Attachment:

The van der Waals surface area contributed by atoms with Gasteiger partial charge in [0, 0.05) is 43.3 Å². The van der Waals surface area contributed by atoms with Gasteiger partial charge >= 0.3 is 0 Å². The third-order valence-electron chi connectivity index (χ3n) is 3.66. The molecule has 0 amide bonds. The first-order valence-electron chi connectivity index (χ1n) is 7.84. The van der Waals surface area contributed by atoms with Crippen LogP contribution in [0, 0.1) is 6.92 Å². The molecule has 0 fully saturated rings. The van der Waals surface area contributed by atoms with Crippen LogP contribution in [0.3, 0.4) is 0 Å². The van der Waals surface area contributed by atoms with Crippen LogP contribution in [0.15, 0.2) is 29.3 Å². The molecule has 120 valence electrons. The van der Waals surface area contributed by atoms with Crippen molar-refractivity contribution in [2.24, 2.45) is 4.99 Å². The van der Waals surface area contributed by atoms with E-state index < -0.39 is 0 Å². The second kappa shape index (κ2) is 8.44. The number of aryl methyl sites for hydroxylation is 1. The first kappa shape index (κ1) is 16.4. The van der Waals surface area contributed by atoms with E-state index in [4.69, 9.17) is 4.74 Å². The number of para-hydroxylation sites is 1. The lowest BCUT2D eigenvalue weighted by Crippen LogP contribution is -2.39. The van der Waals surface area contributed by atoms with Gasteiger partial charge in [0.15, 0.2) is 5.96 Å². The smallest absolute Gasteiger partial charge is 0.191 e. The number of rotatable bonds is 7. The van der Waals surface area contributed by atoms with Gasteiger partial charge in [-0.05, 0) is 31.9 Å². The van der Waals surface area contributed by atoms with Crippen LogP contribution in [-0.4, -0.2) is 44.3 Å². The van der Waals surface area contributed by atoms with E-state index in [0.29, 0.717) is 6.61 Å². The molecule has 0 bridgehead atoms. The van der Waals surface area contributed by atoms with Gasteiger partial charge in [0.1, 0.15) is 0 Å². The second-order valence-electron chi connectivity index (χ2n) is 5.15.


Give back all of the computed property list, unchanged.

The van der Waals surface area contributed by atoms with Gasteiger partial charge in [0, 0.05) is 43.3 Å². The van der Waals surface area contributed by atoms with Gasteiger partial charge >= 0.3 is 0 Å². The third-order valence-electron chi connectivity index (χ3n) is 3.66. The molecule has 0 amide bonds. The first-order valence-electron chi connectivity index (χ1n) is 7.84. The van der Waals surface area contributed by atoms with Crippen LogP contribution in [0, 0.1) is 6.92 Å². The molecule has 0 fully saturated rings. The van der Waals surface area contributed by atoms with Crippen LogP contribution in [0.3, 0.4) is 0 Å². The van der Waals surface area contributed by atoms with Crippen LogP contribution in [0.15, 0.2) is 29.3 Å². The molecule has 120 valence electrons. The van der Waals surface area contributed by atoms with Crippen molar-refractivity contribution in [2.24, 2.45) is 4.99 Å². The van der Waals surface area contributed by atoms with E-state index < -0.39 is 0 Å². The second kappa shape index (κ2) is 8.44. The number of aryl methyl sites for hydroxylation is 1. The first kappa shape index (κ1) is 16.4. The van der Waals surface area contributed by atoms with E-state index in [4.69, 9.17) is 4.74 Å². The number of para-hydroxylation sites is 1. The lowest BCUT2D eigenvalue weighted by Crippen LogP contribution is -2.39. The van der Waals surface area contributed by atoms with Gasteiger partial charge in [0.15, 0.2) is 5.96 Å². The smallest absolute Gasteiger partial charge is 0.191 e. The number of rotatable bonds is 7. The van der Waals surface area contributed by atoms with Gasteiger partial charge in [-0.05, 0) is 31.9 Å². The van der Waals surface area contributed by atoms with Crippen LogP contribution in [-0.4, -0.2) is 44.3 Å². The van der Waals surface area contributed by atoms with E-state index in [0.29, 0.717) is 6.61 Å². The molecule has 0 bridgehead atoms. The van der Waals surface area contributed by atoms with Gasteiger partial charge in [0.1, 0.15) is 0 Å². The second-order valence-electron chi connectivity index (χ2n) is 5.15.